Debt reduction after crises
AbstractFinancial crises tend to be followed by a protracted period of debt reduction in the nonfinancial private sector. We find that a period of debt reduction followed 17 out of 20 systemic banking crises that were preceded by surges in credit. Debt/GDP ratios fell by an average of 38 percentage points, returning to approximately the levels seen before the increase. If history is any guide, we should expect to see a much more significant reduction in private sector debt, particularly of households, than has so far taken place after the recent crisis. The costs of this process in forgone output are difficult to pin down, but there are reasons to believe that they need not be high provided that the banking sector problems that led to the crisis are fixed.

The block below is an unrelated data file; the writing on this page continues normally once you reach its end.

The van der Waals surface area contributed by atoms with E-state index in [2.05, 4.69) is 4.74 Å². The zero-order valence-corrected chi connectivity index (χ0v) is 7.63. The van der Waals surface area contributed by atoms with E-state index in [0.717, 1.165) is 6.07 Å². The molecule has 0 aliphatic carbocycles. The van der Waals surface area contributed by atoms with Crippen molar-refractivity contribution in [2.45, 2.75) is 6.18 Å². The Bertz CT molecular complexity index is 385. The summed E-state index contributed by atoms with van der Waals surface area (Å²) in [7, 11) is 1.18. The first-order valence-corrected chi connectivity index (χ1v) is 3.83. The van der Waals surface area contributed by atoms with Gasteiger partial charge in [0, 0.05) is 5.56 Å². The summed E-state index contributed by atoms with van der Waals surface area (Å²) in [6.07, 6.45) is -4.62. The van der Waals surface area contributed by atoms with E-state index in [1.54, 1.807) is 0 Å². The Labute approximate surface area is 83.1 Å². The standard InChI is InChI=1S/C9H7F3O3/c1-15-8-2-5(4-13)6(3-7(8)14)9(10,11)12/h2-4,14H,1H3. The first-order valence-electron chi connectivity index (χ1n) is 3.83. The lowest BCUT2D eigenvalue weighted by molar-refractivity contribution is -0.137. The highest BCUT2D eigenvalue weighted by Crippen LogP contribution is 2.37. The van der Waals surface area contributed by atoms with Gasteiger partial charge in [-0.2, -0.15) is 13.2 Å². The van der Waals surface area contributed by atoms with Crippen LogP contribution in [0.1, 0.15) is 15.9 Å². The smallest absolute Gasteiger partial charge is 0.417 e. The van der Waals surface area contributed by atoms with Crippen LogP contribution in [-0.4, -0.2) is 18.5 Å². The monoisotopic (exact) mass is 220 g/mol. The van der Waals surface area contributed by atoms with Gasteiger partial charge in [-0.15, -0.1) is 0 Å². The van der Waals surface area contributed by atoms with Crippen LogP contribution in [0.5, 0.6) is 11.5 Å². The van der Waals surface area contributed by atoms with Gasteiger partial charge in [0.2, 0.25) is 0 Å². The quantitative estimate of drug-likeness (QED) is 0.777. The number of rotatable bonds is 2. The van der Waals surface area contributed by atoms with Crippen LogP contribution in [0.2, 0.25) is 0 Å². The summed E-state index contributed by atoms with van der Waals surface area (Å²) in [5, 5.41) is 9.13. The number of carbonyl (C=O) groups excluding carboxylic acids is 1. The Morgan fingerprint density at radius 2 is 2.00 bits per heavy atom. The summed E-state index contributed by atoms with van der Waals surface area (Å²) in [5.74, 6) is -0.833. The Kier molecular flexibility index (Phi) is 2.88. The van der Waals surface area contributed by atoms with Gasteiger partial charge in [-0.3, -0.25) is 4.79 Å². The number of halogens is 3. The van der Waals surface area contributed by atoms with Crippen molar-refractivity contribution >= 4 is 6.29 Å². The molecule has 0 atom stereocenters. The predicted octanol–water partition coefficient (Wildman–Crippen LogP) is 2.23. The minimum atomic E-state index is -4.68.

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Bibliographic InfoArticle provided by Bank for International Settlements in its journal BIS Quarterly Review.
Volume (Year): (2010)
Issue (Month): (September)
Find related papers by JEL classification:
- E21 - Macroeconomics and Monetary Economics - - Consumption, Saving, Production, Employment, and Investment - - - Consumption; Saving; Wealth
- E51 - Macroeconomics and Monetary Economics - - Monetary Policy, Central Banking, and the Supply of Money and Credit - - - Money Supply; Credit; Money Multipliers
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